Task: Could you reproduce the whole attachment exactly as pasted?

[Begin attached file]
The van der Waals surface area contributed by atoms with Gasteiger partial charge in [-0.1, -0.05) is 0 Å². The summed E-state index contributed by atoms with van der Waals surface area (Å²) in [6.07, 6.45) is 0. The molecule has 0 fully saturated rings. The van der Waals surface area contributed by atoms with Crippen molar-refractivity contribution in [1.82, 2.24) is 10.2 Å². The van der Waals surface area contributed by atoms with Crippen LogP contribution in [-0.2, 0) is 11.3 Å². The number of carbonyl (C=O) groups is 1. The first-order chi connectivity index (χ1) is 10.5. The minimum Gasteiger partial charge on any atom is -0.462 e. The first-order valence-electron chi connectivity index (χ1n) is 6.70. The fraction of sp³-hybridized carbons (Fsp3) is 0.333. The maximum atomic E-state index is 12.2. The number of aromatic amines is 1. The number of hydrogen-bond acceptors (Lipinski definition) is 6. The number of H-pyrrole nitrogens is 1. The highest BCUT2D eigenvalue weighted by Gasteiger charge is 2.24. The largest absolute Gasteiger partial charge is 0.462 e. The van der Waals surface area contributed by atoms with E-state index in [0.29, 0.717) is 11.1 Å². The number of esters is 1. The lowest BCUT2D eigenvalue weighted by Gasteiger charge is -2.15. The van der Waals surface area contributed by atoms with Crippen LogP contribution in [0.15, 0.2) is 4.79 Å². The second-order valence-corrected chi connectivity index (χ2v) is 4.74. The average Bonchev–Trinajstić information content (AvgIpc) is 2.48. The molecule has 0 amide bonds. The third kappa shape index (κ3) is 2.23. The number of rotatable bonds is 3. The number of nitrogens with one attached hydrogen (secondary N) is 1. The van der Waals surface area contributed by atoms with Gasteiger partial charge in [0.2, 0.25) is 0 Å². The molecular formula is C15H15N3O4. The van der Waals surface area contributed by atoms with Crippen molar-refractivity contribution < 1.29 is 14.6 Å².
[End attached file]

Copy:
The van der Waals surface area contributed by atoms with Gasteiger partial charge in [-0.1, -0.05) is 0 Å². The summed E-state index contributed by atoms with van der Waals surface area (Å²) in [6.07, 6.45) is 0. The molecule has 0 fully saturated rings. The van der Waals surface area contributed by atoms with Crippen molar-refractivity contribution in [1.82, 2.24) is 10.2 Å². The van der Waals surface area contributed by atoms with Crippen LogP contribution in [-0.2, 0) is 11.3 Å². The number of carbonyl (C=O) groups is 1. The first-order chi connectivity index (χ1) is 10.5. The minimum Gasteiger partial charge on any atom is -0.462 e. The first-order valence-electron chi connectivity index (χ1n) is 6.70. The fraction of sp³-hybridized carbons (Fsp3) is 0.333. The maximum atomic E-state index is 12.2. The number of aromatic amines is 1. The number of hydrogen-bond acceptors (Lipinski definition) is 6. The number of H-pyrrole nitrogens is 1. The highest BCUT2D eigenvalue weighted by Gasteiger charge is 2.24. The largest absolute Gasteiger partial charge is 0.462 e. The van der Waals surface area contributed by atoms with E-state index in [0.29, 0.717) is 11.1 Å². The number of esters is 1. The lowest BCUT2D eigenvalue weighted by Gasteiger charge is -2.15. The van der Waals surface area contributed by atoms with Crippen LogP contribution in [0.15, 0.2) is 4.79 Å². The second-order valence-corrected chi connectivity index (χ2v) is 4.74. The average Bonchev–Trinajstić information content (AvgIpc) is 2.48. The molecule has 0 amide bonds. The third kappa shape index (κ3) is 2.23. The number of rotatable bonds is 3. The number of nitrogens with one attached hydrogen (secondary N) is 1. The van der Waals surface area contributed by atoms with Gasteiger partial charge in [0.2, 0.25) is 0 Å². The molecular formula is C15H15N3O4. The van der Waals surface area contributed by atoms with Crippen molar-refractivity contribution < 1.29 is 14.6 Å².